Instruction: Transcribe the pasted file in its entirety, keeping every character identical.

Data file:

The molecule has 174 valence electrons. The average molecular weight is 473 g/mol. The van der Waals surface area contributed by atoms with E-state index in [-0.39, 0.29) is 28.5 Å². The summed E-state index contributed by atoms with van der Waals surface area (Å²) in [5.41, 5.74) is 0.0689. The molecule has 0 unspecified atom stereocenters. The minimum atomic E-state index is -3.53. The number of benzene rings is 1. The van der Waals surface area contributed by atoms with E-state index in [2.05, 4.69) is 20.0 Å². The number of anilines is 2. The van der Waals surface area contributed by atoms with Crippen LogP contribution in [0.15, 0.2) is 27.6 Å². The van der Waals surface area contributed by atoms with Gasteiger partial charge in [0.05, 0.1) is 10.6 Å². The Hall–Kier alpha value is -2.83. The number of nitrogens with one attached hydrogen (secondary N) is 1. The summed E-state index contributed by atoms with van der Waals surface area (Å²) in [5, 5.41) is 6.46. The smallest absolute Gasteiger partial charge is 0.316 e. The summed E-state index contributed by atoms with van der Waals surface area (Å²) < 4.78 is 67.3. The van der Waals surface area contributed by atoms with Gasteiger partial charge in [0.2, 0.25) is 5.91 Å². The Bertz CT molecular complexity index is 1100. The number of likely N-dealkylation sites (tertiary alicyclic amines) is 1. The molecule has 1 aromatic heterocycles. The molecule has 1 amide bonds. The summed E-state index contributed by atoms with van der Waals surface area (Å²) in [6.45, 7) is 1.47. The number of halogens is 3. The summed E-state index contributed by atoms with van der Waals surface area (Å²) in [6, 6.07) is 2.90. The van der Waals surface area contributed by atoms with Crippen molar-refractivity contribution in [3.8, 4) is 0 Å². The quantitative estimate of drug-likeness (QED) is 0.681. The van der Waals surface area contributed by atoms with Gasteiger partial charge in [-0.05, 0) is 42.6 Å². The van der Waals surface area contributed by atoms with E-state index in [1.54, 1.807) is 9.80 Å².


The molecule has 174 valence electrons. The average molecular weight is 473 g/mol. The van der Waals surface area contributed by atoms with E-state index in [-0.39, 0.29) is 28.5 Å². The summed E-state index contributed by atoms with van der Waals surface area (Å²) in [5.41, 5.74) is 0.0689. The molecule has 0 unspecified atom stereocenters. The minimum atomic E-state index is -3.53. The number of benzene rings is 1. The van der Waals surface area contributed by atoms with E-state index in [2.05, 4.69) is 20.0 Å². The number of anilines is 2. The van der Waals surface area contributed by atoms with Crippen LogP contribution in [0.15, 0.2) is 27.6 Å². The van der Waals surface area contributed by atoms with Gasteiger partial charge in [0.05, 0.1) is 10.6 Å². The Hall–Kier alpha value is -2.83. The number of nitrogens with one attached hydrogen (secondary N) is 1. The summed E-state index contributed by atoms with van der Waals surface area (Å²) in [5, 5.41) is 6.46. The smallest absolute Gasteiger partial charge is 0.316 e. The summed E-state index contributed by atoms with van der Waals surface area (Å²) < 4.78 is 67.3. The van der Waals surface area contributed by atoms with Gasteiger partial charge in [0.2, 0.25) is 5.91 Å². The Bertz CT molecular complexity index is 1100. The number of likely N-dealkylation sites (tertiary alicyclic amines) is 1. The molecule has 1 aromatic heterocycles. The molecule has 1 amide bonds. The summed E-state index contributed by atoms with van der Waals surface area (Å²) in [6.45, 7) is 1.47. The number of halogens is 3. The summed E-state index contributed by atoms with van der Waals surface area (Å²) in [6, 6.07) is 2.90. The van der Waals surface area contributed by atoms with Crippen molar-refractivity contribution in [3.8, 4) is 0 Å². The quantitative estimate of drug-likeness (QED) is 0.681. The van der Waals surface area contributed by atoms with Gasteiger partial charge in [-0.05, 0) is 42.6 Å². The van der Waals surface area contributed by atoms with E-state index in [1.54, 1.807) is 9.80 Å².